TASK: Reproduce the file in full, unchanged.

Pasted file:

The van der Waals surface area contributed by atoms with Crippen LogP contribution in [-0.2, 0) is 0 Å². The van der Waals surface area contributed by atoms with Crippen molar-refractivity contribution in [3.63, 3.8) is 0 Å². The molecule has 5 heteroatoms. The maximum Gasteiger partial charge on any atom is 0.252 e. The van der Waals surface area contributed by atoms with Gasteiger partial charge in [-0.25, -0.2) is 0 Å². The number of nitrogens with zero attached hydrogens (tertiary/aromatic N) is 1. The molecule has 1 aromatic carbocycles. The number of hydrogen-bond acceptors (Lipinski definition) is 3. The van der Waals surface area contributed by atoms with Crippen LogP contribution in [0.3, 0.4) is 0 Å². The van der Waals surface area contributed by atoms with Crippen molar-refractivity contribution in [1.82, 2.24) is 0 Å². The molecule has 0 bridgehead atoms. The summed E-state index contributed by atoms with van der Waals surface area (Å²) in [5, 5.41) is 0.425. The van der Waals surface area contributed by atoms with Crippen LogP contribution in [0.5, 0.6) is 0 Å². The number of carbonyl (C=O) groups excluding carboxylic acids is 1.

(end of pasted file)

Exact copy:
The van der Waals surface area contributed by atoms with Crippen LogP contribution in [-0.2, 0) is 0 Å². The van der Waals surface area contributed by atoms with Crippen molar-refractivity contribution in [3.63, 3.8) is 0 Å². The molecule has 5 heteroatoms. The maximum Gasteiger partial charge on any atom is 0.252 e. The van der Waals surface area contributed by atoms with Gasteiger partial charge in [-0.25, -0.2) is 0 Å². The number of nitrogens with zero attached hydrogens (tertiary/aromatic N) is 1. The molecule has 1 aromatic carbocycles. The number of hydrogen-bond acceptors (Lipinski definition) is 3. The van der Waals surface area contributed by atoms with Crippen LogP contribution in [0.3, 0.4) is 0 Å². The van der Waals surface area contributed by atoms with Crippen molar-refractivity contribution in [1.82, 2.24) is 0 Å². The molecule has 0 bridgehead atoms. The summed E-state index contributed by atoms with van der Waals surface area (Å²) in [5, 5.41) is 0.425. The van der Waals surface area contributed by atoms with Crippen LogP contribution in [0.5, 0.6) is 0 Å². The number of carbonyl (C=O) groups excluding carboxylic acids is 1.